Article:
Because the Commonwealth offered no evidence explaining when and how the police seized the crack cocaine that relates to the charge of possession of cocaine, the judge erred in denying the defendant's motion to suppress that evidence. Without that evidence, the proof is insufficient to support conviction of that charge. See Kater v. Commonwealth, 421 Mass. 17, 18, 653 N.E.2d 576 (1995) (if properly admitted evidence is disregarded double jeopardy principles do not necessarily bar retrial). Accordingly, we must reverse the conviction of possession of cocaine.
The complaints of distribution and distribution in a park stand on slightly different footing. As to any search or seizure of drugs from Rivera that provides proof of the distribution charges, the defendant may not complain. “At that stage of the transaction the defendant's interest is in the sale process-not the drugs.” Commonwealth v. Garcia, 34 Mass.App.Ct. 386, 391, 612 N.E.2d 674 (1993) (seller of drugs has no right to challenge search of buyer). No Federal or State constitutional prohibition prevents introduction of the drugs seized from Rivera to prove that the defendant distributed cocaine and did so in a park.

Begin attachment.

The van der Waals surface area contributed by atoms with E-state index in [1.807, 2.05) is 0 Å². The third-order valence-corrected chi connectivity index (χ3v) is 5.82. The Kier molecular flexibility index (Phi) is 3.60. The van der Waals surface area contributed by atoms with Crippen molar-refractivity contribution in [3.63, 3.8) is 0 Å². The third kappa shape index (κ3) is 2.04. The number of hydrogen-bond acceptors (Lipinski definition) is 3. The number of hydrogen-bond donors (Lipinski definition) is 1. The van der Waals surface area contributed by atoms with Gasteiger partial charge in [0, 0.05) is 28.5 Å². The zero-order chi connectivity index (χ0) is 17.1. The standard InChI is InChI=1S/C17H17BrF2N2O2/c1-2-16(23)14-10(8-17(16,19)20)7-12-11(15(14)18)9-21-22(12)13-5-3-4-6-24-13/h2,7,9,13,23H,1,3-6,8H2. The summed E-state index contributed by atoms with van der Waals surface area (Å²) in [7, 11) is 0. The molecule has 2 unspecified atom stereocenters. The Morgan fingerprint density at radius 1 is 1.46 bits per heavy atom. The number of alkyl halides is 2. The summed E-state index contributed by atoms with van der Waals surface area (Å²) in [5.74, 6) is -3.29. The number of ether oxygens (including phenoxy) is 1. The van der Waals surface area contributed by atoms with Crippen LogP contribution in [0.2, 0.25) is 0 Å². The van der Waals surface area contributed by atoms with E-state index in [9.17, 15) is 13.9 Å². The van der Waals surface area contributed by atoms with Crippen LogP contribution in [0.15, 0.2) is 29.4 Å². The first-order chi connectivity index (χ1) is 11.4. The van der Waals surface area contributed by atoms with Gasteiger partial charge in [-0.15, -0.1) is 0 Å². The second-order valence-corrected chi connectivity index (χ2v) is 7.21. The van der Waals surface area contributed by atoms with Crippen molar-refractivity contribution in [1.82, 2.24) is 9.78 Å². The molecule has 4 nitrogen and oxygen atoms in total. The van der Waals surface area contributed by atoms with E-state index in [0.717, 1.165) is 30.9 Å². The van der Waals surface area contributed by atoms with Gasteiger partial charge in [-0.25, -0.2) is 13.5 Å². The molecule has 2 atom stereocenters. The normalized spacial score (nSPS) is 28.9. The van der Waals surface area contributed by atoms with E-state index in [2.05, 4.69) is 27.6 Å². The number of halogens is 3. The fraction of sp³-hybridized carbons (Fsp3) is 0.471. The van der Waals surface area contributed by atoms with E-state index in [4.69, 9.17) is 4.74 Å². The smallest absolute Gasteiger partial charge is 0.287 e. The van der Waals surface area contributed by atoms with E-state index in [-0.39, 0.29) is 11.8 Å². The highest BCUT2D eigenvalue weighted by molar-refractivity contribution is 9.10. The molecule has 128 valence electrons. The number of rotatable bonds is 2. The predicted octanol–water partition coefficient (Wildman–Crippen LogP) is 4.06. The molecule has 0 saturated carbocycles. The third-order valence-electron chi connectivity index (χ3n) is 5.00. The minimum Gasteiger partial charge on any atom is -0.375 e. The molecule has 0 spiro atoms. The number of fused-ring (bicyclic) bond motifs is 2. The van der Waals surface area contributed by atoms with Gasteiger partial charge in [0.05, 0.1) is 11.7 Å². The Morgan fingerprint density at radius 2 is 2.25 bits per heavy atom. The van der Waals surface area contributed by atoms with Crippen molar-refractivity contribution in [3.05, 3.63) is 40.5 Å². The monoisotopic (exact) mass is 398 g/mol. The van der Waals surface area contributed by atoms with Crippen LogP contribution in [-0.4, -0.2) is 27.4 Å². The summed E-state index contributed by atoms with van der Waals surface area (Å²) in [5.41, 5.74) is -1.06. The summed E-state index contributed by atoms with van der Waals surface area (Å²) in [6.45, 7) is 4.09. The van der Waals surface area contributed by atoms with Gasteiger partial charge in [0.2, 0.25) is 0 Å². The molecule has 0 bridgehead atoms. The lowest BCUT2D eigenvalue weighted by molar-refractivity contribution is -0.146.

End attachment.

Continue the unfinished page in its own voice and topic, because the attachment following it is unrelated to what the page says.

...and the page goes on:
2. Sufficiency of the evidence of distribution. Viewed most favorably to the Commonwealth, see Commonwealth v. Latimore, 378 Mass. 671, 677-678, 393 N.E.2d 370 (1979), the Commonwealth presented sufficient evidence to establish that the defendant distributed cocaine to Rivera and did so within a park. Detective Pieroway and Officer William Donga of the Boston police department observed the defendant meet Rivera in Franklin Square Park. The defendant and Rivera then left the park, crossed the street, and entered the courtyard of a housing development where they met a man on a bicycle, later identified as Alex Cherizard.